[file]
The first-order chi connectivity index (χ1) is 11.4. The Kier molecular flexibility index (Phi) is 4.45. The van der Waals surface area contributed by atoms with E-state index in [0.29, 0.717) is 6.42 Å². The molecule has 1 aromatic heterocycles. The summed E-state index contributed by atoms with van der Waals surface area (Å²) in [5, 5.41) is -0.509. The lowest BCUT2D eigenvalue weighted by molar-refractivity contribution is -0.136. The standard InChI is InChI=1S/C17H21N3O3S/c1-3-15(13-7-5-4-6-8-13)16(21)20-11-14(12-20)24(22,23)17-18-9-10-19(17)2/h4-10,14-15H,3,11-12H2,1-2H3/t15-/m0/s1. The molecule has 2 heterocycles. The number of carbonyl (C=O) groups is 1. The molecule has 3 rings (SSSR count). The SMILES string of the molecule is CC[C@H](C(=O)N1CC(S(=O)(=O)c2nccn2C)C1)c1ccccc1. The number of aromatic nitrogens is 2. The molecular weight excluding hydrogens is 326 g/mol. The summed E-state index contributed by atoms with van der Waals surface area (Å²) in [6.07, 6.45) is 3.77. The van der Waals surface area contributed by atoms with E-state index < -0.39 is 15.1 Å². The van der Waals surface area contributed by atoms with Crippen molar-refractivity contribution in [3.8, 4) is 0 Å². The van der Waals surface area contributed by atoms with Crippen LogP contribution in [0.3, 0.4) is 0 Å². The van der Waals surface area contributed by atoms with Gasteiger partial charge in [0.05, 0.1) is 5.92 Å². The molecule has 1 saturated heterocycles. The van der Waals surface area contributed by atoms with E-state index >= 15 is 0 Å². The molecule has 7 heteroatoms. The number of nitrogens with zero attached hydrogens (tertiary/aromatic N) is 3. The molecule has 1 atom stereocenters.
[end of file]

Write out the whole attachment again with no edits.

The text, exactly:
The first-order chi connectivity index (χ1) is 11.4. The Kier molecular flexibility index (Phi) is 4.45. The van der Waals surface area contributed by atoms with E-state index in [0.29, 0.717) is 6.42 Å². The molecule has 1 aromatic heterocycles. The summed E-state index contributed by atoms with van der Waals surface area (Å²) in [5, 5.41) is -0.509. The lowest BCUT2D eigenvalue weighted by molar-refractivity contribution is -0.136. The standard InChI is InChI=1S/C17H21N3O3S/c1-3-15(13-7-5-4-6-8-13)16(21)20-11-14(12-20)24(22,23)17-18-9-10-19(17)2/h4-10,14-15H,3,11-12H2,1-2H3/t15-/m0/s1. The molecule has 2 heterocycles. The number of carbonyl (C=O) groups is 1. The molecule has 3 rings (SSSR count). The SMILES string of the molecule is CC[C@H](C(=O)N1CC(S(=O)(=O)c2nccn2C)C1)c1ccccc1. The number of aromatic nitrogens is 2. The molecular weight excluding hydrogens is 326 g/mol. The summed E-state index contributed by atoms with van der Waals surface area (Å²) in [6.07, 6.45) is 3.77. The van der Waals surface area contributed by atoms with E-state index < -0.39 is 15.1 Å². The van der Waals surface area contributed by atoms with Crippen molar-refractivity contribution in [3.8, 4) is 0 Å². The van der Waals surface area contributed by atoms with Crippen LogP contribution in [0.3, 0.4) is 0 Å². The van der Waals surface area contributed by atoms with Gasteiger partial charge in [0.05, 0.1) is 5.92 Å². The molecule has 1 saturated heterocycles. The van der Waals surface area contributed by atoms with E-state index >= 15 is 0 Å². The molecule has 7 heteroatoms. The number of nitrogens with zero attached hydrogens (tertiary/aromatic N) is 3. The molecule has 1 atom stereocenters.